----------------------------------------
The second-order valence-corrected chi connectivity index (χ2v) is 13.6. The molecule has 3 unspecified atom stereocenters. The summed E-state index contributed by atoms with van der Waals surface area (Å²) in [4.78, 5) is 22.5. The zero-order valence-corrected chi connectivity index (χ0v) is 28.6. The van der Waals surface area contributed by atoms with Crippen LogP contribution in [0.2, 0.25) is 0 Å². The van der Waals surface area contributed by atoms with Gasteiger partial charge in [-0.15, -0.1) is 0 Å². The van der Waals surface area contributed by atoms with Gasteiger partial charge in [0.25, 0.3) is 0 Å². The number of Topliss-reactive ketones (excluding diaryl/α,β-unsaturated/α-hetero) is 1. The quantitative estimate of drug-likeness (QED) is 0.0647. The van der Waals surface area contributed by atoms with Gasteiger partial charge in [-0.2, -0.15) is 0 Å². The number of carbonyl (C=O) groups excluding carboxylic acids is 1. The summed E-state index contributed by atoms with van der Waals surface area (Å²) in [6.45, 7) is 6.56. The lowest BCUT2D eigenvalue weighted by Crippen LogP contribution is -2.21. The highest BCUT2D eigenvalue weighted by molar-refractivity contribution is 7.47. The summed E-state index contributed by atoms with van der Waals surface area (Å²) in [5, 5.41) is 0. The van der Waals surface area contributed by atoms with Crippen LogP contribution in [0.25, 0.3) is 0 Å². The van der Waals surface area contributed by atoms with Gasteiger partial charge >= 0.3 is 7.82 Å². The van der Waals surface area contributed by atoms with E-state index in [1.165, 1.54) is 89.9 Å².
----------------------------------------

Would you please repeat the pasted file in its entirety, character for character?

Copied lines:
The second-order valence-corrected chi connectivity index (χ2v) is 13.6. The molecule has 3 unspecified atom stereocenters. The summed E-state index contributed by atoms with van der Waals surface area (Å²) in [4.78, 5) is 22.5. The zero-order valence-corrected chi connectivity index (χ0v) is 28.6. The van der Waals surface area contributed by atoms with Crippen LogP contribution in [0.2, 0.25) is 0 Å². The van der Waals surface area contributed by atoms with Gasteiger partial charge in [-0.15, -0.1) is 0 Å². The van der Waals surface area contributed by atoms with Gasteiger partial charge in [0.25, 0.3) is 0 Å². The number of Topliss-reactive ketones (excluding diaryl/α,β-unsaturated/α-hetero) is 1. The quantitative estimate of drug-likeness (QED) is 0.0647. The van der Waals surface area contributed by atoms with Gasteiger partial charge in [-0.2, -0.15) is 0 Å². The number of carbonyl (C=O) groups excluding carboxylic acids is 1. The summed E-state index contributed by atoms with van der Waals surface area (Å²) in [6.45, 7) is 6.56. The lowest BCUT2D eigenvalue weighted by Crippen LogP contribution is -2.21. The highest BCUT2D eigenvalue weighted by molar-refractivity contribution is 7.47. The summed E-state index contributed by atoms with van der Waals surface area (Å²) in [5, 5.41) is 0. The van der Waals surface area contributed by atoms with Crippen LogP contribution in [0.25, 0.3) is 0 Å². The van der Waals surface area contributed by atoms with Gasteiger partial charge >= 0.3 is 7.82 Å². The van der Waals surface area contributed by atoms with E-state index in [1.165, 1.54) is 89.9 Å².